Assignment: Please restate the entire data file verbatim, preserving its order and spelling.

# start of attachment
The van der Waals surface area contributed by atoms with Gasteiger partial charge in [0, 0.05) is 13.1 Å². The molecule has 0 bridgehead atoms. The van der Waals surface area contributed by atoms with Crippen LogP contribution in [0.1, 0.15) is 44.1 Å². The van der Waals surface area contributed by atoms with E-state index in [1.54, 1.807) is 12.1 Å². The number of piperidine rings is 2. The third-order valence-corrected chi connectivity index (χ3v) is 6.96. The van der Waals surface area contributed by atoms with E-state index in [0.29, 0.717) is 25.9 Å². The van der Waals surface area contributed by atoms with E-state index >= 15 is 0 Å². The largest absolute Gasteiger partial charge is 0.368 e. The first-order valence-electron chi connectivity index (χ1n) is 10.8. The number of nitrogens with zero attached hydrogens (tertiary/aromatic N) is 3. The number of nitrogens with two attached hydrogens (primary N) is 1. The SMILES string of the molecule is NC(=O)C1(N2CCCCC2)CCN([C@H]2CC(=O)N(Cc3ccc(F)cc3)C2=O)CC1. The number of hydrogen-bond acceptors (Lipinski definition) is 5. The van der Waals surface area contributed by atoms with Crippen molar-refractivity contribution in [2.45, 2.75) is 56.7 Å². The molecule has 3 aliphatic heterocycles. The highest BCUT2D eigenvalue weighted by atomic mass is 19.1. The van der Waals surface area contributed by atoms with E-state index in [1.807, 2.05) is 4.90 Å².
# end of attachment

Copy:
The van der Waals surface area contributed by atoms with Gasteiger partial charge in [0, 0.05) is 13.1 Å². The molecule has 0 bridgehead atoms. The van der Waals surface area contributed by atoms with Crippen LogP contribution in [0.1, 0.15) is 44.1 Å². The van der Waals surface area contributed by atoms with E-state index in [1.54, 1.807) is 12.1 Å². The number of piperidine rings is 2. The third-order valence-corrected chi connectivity index (χ3v) is 6.96. The van der Waals surface area contributed by atoms with E-state index in [0.29, 0.717) is 25.9 Å². The van der Waals surface area contributed by atoms with E-state index >= 15 is 0 Å². The largest absolute Gasteiger partial charge is 0.368 e. The first-order valence-electron chi connectivity index (χ1n) is 10.8. The number of nitrogens with zero attached hydrogens (tertiary/aromatic N) is 3. The number of nitrogens with two attached hydrogens (primary N) is 1. The SMILES string of the molecule is NC(=O)C1(N2CCCCC2)CCN([C@H]2CC(=O)N(Cc3ccc(F)cc3)C2=O)CC1. The number of hydrogen-bond acceptors (Lipinski definition) is 5. The van der Waals surface area contributed by atoms with Crippen molar-refractivity contribution in [2.45, 2.75) is 56.7 Å². The molecule has 3 aliphatic heterocycles. The highest BCUT2D eigenvalue weighted by atomic mass is 19.1. The van der Waals surface area contributed by atoms with E-state index in [1.807, 2.05) is 4.90 Å².